BERLIN (Reuters) - The International Monetary Fund (IMF) is very close to releasing a tranche of aid that would unlock around $2 billion in extra money, Finance Minister Oleksandr Danylyuk said on Tuesday.
A $17.5 billion bailout program has helped Ukraine pull itself out of two years of economic recession caused by a separatist conflict in its industrial east. But a third tranche has been delayed since last October due to political upheaval and patchy reform progress.
“We are very close and that’s important for us because its an important signal for the markets, for investors and it unlocks other financial support,” Danylyuk told Reuters in an interview in Berlin where he was due to meet his German counterpart Wolfgang Schaeuble.
Danylyuk declined to be more specific on the timing of the tranche, originally envisaged worth $1.7 billion but now expected to be around $1 billion. But he said that once the IMF had released it, the Ukraine would receive $1 billion for the budget which would be guaranteed by the United States.
In addition, there would be other financial assistance of 600 million euros and some loans for purchasing gas.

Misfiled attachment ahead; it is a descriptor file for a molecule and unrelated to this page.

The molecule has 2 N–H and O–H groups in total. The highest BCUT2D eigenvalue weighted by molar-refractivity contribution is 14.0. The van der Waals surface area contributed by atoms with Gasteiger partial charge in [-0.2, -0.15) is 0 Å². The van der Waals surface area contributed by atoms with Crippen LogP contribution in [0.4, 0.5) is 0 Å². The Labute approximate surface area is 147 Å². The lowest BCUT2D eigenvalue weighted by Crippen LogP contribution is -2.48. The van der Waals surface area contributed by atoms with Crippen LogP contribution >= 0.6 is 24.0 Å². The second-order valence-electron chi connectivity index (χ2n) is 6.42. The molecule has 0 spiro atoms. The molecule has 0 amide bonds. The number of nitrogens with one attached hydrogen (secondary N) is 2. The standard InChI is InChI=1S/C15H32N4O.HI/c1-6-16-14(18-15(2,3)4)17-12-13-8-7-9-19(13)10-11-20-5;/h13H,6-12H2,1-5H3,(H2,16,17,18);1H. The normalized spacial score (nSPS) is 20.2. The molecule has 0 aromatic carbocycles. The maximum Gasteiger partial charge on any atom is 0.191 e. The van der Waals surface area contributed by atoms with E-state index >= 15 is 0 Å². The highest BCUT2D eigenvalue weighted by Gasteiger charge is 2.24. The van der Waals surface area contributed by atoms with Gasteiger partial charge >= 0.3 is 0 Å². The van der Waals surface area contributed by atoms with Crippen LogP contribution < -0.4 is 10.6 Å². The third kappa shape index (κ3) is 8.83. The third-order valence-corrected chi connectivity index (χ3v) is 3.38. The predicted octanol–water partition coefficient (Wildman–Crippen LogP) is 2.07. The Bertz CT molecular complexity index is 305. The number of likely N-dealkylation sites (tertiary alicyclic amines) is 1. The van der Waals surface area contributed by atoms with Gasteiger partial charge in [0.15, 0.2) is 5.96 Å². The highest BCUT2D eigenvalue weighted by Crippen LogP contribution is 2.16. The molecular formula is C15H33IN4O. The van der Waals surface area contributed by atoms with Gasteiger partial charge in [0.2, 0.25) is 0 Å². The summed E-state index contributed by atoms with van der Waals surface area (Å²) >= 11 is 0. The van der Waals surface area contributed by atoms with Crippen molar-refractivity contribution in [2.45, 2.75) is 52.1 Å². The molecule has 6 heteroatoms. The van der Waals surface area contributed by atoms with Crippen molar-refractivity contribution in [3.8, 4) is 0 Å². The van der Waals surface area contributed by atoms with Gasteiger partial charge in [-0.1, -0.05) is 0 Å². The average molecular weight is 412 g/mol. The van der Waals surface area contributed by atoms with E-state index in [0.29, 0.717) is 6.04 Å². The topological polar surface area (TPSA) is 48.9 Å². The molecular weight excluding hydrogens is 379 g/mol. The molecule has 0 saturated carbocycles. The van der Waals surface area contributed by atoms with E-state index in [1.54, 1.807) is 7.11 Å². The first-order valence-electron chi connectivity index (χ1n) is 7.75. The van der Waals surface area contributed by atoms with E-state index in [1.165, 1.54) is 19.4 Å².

Months of political infighting have held up IMF-backed legislative changes aimed at limiting the power of vested interests and modernizing the economy.
Danylyuk said the launch of an e-declaration system to improve transparency of the income and assets of public officials, linked to the IMF deal, would go smoothly after some problems this month.
“On Sept. 1 this system will be launched fully, which is in line with all our international obligations. And, what is more important, which is in line with our ambitions,” he said.
Asked about what the effect would be if the IMF did not release the tranche, Danylyuk said he was not worried.
“We would have some payments which are due, which we could pay. We have no problems with that at the moment. The most important issue is that ... we need a decision of the board that our cooperation continues and that we are working as partners to implement reforms which are important for Ukraine.”
Danylyuk said the Ukraine government was committed to implementing a wide-ranging reform agenda. First, an energy reform must be completed, including the full market liberalisation of the gas sector from April followed by a market reform of the electricity market.
Other priorities include overhauls in Ukraine’s health and education systems, as well as a budget reform.
“We need (reforms) on a number of issues, we can’t just do one reform a year,” he said.
Writing by Madeline Chambers; Editing by Raissa Kasolowsky